Since FEP was located close to UPJ, we preferred to perform laparoscopy. Laparoscopy has several advantages compared to endoscopic procedures, especially in children. It should be noted that, despite postoperative controversies of endoscopic resection or fulguration of a wide base polyp; local resection, fulguration, or pyeloplasty can be performed easily during laparoscopic approach. The overall laparoscopic exploration shows the exact location and size of the polyp, neighboring organs, and structures. Luminal mucosal evaluation with exposure of proximal and distal resection margins could be performed well with optic magnification.

There are several options for laparoscopic approach to renal pelvis and UPJ region on the left side. Depending on the patient and experience of the surgeon retroperitoneoscopy, transabdominal retrocolic or transmesocolic approaches can be performed.[12] [13] [14] [15] [16] [17] To our knowledge, in pediatric age group, retroperitoneoscopy and endoscopy may not provide enough surgical working space. So we suggest transabdominal transmesocolic approach and believe that exploration and surgical manipulation might be easier compared to retroperitoneoscopy or endoscopy.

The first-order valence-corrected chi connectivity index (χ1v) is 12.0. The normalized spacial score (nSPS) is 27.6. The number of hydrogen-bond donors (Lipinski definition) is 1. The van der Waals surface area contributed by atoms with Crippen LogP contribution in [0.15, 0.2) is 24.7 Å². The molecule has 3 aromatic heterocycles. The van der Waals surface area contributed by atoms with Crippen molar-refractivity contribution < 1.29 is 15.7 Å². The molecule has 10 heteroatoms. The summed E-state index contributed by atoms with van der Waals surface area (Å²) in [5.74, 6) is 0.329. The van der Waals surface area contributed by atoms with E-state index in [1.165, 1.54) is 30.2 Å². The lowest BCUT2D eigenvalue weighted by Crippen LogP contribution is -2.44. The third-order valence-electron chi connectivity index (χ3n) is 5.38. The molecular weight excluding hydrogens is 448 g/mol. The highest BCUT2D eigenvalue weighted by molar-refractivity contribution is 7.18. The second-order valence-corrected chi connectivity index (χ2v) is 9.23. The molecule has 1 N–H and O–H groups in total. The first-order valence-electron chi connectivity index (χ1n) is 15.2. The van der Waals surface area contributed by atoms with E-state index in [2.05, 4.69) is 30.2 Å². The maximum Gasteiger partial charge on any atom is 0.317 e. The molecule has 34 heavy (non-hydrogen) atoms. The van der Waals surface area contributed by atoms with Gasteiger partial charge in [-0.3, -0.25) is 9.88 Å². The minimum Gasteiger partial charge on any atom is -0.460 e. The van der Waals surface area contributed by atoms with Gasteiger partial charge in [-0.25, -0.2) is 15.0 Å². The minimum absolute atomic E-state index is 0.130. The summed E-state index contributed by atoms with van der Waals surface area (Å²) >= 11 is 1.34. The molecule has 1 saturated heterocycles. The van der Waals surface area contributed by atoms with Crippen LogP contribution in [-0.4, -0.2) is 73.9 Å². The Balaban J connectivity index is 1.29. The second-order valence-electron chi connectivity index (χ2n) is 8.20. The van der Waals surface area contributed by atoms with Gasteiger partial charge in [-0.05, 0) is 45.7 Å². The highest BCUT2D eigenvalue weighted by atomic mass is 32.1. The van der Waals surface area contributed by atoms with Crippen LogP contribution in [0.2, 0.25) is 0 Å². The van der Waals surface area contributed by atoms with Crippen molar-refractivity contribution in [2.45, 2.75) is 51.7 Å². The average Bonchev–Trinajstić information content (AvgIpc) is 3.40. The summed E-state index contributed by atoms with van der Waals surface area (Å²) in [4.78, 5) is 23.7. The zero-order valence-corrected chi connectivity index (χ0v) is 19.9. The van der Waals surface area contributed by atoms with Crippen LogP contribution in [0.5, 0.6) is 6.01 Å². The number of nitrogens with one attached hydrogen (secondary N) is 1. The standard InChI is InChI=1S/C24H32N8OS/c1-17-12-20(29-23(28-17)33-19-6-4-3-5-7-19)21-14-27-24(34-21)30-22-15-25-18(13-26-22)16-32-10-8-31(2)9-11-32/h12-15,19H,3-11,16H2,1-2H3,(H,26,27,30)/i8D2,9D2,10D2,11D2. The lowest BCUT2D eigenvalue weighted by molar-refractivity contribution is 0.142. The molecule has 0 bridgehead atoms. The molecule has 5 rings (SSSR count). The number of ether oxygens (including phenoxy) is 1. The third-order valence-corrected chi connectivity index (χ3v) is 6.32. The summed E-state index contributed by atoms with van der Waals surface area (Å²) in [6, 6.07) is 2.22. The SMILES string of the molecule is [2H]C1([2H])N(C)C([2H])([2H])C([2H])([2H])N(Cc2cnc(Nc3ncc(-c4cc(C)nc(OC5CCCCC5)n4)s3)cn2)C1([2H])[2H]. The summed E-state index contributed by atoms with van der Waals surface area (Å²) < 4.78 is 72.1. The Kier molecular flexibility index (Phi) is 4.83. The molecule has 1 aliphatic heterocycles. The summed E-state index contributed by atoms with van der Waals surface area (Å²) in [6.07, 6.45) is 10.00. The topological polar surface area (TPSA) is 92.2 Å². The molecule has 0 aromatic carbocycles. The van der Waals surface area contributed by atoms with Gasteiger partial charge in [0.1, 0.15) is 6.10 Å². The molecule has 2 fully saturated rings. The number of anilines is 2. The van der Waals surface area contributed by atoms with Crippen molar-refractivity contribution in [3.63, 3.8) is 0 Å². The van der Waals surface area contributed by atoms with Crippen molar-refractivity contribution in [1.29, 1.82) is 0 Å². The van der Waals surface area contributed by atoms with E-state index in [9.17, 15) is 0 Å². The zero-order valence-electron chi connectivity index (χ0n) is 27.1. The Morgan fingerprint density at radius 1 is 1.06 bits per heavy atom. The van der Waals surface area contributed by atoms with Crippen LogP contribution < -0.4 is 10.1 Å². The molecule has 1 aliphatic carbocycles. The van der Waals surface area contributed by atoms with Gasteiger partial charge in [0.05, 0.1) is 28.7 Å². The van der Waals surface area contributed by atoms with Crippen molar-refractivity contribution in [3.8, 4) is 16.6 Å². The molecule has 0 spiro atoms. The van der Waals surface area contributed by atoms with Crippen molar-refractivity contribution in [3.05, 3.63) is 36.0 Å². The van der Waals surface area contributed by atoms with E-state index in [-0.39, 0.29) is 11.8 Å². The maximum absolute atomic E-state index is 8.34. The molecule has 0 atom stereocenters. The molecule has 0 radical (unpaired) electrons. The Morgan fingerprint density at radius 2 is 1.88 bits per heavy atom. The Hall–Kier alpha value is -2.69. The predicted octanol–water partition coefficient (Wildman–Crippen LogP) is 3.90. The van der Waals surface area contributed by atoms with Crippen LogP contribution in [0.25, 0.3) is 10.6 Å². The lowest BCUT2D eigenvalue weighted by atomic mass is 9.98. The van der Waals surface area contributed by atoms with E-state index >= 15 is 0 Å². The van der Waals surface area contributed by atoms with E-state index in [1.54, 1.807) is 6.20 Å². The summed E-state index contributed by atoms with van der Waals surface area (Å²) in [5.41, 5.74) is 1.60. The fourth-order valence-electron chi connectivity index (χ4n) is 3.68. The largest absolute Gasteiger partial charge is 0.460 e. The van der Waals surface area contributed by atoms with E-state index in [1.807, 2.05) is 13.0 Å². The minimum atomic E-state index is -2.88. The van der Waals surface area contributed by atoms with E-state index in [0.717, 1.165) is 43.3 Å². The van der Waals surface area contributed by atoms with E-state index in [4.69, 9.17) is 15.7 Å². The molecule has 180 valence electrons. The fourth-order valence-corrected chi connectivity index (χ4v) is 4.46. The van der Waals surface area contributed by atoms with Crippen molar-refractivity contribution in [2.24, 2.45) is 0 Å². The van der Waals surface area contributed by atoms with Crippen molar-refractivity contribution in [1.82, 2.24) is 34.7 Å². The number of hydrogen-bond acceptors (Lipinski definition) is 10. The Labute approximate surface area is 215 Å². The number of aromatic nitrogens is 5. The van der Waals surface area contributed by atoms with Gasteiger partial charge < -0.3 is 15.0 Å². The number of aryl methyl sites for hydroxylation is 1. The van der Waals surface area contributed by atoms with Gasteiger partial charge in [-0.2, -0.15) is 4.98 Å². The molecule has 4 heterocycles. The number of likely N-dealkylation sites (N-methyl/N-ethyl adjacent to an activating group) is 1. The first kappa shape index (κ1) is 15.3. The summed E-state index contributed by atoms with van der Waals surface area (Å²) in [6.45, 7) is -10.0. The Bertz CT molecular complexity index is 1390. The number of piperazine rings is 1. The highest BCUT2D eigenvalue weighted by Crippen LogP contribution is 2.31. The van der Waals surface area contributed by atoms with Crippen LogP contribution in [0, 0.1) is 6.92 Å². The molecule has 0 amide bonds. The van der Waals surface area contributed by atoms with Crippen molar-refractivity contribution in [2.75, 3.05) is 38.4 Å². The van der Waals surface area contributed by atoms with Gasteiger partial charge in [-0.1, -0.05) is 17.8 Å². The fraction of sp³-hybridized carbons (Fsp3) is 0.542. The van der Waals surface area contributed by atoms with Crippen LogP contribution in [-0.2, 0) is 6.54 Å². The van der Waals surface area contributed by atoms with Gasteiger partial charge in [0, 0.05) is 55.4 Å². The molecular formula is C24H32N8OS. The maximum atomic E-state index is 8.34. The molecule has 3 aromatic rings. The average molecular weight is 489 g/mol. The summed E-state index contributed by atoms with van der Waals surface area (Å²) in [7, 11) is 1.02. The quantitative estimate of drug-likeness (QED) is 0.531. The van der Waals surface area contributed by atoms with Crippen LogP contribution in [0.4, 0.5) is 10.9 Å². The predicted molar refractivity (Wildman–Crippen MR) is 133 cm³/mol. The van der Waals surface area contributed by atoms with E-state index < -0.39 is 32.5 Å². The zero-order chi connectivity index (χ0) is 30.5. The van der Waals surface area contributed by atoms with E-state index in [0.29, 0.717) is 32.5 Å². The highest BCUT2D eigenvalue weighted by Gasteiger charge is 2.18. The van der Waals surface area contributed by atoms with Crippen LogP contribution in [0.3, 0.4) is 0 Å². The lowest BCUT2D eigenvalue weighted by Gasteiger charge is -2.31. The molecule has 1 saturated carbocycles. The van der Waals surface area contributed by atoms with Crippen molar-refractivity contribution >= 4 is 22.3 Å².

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Address for correspondence

Assistant Professor Mehmet Surhan Arda
Department of Pediatric Surgery
Eskisehir Osmangazi University Medical School
Meselik Campus, Eskisehir 26480
Turkey   
Email: [email protected]   


Zoom Image
Fig. 1 USG image of ureteral polyp. USG, ultrasound.
Zoom Image
Fig. 2 Transmesocolic view of ureteral polyp during laparoscopy through retroperitoneum.
Zoom Image
Fig. 3 Transmesocolic view of ureteral polyp after dissecting the retroperitoneum.
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Fig. 4 Ureteral polyp protruding outside from the incision of UPJ. UPJ, ureteropelvic junction.
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Fig. 5 Surgical margins of pathology.